It’s hard to believe it’s already mid-June. Our walk is just under two weeks away! Time really is speeding by.
As summer gets into full swing, we get to enjoy more activities outdoors in the long hours of sunlight each day brings. This time of year is perfect for outtings, barbecues, and family events. And with more people outside, we can enjoy the company of new and familiar faces alike.
Summertime is great for meeting new people. And that’s why it’s also a good time for a friendly reminder: All people are worthy of respect, kindness and love. And, perhaps more importantly, all people are worthy of understanding.
It’s all too easy to judge. And worse, it’s all too easy to judge with information we assume to be correct.
Perhaps the worst enemy of acceptance is ignorance. When people don’t know any “truth” other than their assumptions, they will be more likely to make sweeping generalizations that just aren’t true.
Unfortunately, people with disabilities — regardless of what the disabilities are — are constantly lumped together. Many seem to attribute identity to the disability instead of the individual. Instead of seeing the whole person –someone whose disability is just one component of their intricate, unique self — we tend to see only the disability.
It’s all too common for people to make a correlation between disability and intelligence, and assume that people with disabilities are less intelligent than their able-bodied peers. This is even more prevalent among people who are nonverbal. It’s so easy to assume that just because someone cannot speak, they cannot hear or understand their surroundings. But that assumption can be very damaging.
There are a few universal rules of thumb we should all keep in mind, not just in our interactions with people with disabilities, but with anyone we come across:
- Be polite. If someone looks different than you in some way, whether it be their style of dress or how their body is presented, don’t stare. Smile. Be kind. And remember all bodies are unique, different, and capable in their own ways.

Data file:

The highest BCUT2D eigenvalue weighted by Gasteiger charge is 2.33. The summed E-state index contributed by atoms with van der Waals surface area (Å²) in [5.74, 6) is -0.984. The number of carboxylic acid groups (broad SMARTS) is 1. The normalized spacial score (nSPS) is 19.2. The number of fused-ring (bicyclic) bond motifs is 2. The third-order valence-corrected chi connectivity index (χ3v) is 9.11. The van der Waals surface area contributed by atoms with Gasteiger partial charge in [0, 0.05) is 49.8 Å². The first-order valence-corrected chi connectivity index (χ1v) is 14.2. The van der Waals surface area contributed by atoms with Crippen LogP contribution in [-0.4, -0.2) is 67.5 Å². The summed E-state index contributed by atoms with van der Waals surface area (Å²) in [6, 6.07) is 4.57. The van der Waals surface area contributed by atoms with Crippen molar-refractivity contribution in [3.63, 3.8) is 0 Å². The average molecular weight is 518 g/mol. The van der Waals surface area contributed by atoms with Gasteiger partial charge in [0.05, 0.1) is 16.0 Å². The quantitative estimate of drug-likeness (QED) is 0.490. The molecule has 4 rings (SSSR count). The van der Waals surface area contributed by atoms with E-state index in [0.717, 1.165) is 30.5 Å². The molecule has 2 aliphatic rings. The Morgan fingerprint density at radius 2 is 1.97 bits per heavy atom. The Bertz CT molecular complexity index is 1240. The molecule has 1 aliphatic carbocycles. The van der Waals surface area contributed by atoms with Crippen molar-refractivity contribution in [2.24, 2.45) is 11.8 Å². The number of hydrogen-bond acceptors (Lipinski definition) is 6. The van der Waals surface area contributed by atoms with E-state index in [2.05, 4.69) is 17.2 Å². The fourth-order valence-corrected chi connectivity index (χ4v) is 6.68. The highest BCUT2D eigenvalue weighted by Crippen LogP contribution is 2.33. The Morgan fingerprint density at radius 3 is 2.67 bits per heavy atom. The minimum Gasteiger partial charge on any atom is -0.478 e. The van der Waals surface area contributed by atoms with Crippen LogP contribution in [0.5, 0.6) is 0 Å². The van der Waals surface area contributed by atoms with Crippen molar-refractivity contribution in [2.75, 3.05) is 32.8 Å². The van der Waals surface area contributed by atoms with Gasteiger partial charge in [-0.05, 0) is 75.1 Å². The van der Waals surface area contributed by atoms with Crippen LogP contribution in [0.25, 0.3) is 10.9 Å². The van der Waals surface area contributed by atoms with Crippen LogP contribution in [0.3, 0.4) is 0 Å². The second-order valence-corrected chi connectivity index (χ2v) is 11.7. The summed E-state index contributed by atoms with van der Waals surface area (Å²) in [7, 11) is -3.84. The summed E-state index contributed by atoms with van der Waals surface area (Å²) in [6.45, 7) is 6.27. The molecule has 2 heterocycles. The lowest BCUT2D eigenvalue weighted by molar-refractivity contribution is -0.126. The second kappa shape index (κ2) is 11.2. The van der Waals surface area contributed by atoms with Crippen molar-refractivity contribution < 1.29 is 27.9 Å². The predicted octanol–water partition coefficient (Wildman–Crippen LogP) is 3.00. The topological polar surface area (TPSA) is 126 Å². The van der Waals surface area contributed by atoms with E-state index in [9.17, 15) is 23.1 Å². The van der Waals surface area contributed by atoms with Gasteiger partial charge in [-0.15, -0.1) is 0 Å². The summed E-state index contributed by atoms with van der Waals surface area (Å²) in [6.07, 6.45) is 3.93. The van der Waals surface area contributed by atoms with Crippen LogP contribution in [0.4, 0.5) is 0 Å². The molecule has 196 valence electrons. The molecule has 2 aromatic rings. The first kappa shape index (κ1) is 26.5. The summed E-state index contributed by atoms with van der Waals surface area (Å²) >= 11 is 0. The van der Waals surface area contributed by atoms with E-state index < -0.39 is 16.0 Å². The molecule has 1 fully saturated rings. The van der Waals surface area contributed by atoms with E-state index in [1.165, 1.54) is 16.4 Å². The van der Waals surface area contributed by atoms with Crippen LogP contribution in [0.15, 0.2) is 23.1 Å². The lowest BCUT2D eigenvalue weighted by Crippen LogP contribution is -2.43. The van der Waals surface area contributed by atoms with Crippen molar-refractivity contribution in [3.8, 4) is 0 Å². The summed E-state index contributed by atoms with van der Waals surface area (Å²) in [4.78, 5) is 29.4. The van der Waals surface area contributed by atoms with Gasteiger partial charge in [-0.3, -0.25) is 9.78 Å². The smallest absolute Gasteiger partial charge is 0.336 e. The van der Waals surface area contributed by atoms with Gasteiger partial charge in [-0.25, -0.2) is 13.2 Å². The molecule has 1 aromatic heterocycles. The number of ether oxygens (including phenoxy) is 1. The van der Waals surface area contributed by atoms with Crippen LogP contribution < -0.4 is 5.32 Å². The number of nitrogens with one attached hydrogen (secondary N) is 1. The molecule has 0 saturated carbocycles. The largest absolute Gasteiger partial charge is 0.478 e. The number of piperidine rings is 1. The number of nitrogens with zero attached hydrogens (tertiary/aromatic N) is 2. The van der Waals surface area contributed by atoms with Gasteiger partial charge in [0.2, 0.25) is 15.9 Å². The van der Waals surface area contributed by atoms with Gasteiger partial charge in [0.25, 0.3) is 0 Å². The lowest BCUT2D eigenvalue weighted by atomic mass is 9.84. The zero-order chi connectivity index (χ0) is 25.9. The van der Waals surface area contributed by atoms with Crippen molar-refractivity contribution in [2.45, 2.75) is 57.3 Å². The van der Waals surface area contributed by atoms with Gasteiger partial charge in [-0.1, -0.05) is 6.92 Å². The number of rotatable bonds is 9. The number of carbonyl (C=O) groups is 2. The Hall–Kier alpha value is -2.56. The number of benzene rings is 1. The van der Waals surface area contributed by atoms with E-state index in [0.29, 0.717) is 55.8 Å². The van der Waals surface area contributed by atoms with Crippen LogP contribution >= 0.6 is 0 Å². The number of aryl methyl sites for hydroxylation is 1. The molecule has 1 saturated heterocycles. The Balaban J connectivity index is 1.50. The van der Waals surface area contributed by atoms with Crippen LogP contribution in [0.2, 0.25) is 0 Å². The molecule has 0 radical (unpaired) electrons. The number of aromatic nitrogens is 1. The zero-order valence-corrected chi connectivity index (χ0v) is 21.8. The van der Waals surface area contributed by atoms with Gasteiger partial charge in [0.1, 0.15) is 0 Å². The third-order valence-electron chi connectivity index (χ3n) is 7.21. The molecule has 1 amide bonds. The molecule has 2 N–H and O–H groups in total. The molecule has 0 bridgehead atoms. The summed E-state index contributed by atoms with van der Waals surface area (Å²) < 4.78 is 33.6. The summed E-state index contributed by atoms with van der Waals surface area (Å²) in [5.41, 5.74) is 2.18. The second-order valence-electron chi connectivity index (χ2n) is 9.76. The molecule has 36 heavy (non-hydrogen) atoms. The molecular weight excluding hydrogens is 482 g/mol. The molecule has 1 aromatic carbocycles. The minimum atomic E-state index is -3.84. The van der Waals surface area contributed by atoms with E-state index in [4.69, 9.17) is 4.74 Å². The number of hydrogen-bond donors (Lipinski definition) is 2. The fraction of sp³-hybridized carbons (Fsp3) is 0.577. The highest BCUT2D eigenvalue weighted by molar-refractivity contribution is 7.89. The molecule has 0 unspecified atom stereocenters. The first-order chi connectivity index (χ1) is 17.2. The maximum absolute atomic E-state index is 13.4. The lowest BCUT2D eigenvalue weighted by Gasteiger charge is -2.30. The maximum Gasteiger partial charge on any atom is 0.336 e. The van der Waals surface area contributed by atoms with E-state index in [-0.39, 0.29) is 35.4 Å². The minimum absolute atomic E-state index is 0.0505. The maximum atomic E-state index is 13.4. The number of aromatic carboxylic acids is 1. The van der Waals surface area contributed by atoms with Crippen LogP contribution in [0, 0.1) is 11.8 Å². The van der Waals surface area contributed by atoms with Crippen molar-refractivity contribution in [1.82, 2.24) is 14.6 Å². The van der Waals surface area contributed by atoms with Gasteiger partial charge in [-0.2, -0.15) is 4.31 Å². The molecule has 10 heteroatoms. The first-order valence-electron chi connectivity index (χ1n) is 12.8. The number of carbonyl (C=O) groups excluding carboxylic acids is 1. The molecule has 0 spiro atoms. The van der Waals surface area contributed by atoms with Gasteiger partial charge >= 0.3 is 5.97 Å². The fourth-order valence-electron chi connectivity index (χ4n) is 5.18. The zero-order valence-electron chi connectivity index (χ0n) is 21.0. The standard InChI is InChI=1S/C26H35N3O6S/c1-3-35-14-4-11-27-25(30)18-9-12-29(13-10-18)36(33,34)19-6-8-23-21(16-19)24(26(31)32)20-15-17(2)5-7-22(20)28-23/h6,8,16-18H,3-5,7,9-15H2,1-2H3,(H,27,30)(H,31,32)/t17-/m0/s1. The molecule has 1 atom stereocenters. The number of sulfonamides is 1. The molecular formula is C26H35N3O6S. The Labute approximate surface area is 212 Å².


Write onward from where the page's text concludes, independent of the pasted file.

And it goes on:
- Be nice. Not everyone is going to want to talk about their disability. Everyone is different. And, if it’s not your body, it’s not your business. Don’t pry into people’s lives, and remember to phrase questions nicely. It’s always best to ask if it’s alright if you pose a question before just asking.
- Don’t punish curiosity. If your child sees someone with a disability and points it out, don’t punish them for their curiosity. This teaches that disabilities should be hushed and not talked about. Instead, explain that all people are unique and different, and be sure to point out the correct, people-first langauge to use when discussing disabilities.
Being nice isn’t difficult. And if you find that you don’t know a lot about certain disabilities, do some research. But remember: No two people with the same disability will ever be the same. Just like no two blondes are the same, no two people with autism are the same, either. If I want to know what it’s like to be you, in your situation and with your unique challenges and experiences, I wouldn’t ask Google. I’d ask you. We’re all people, and nobody comes straight out of a textbook.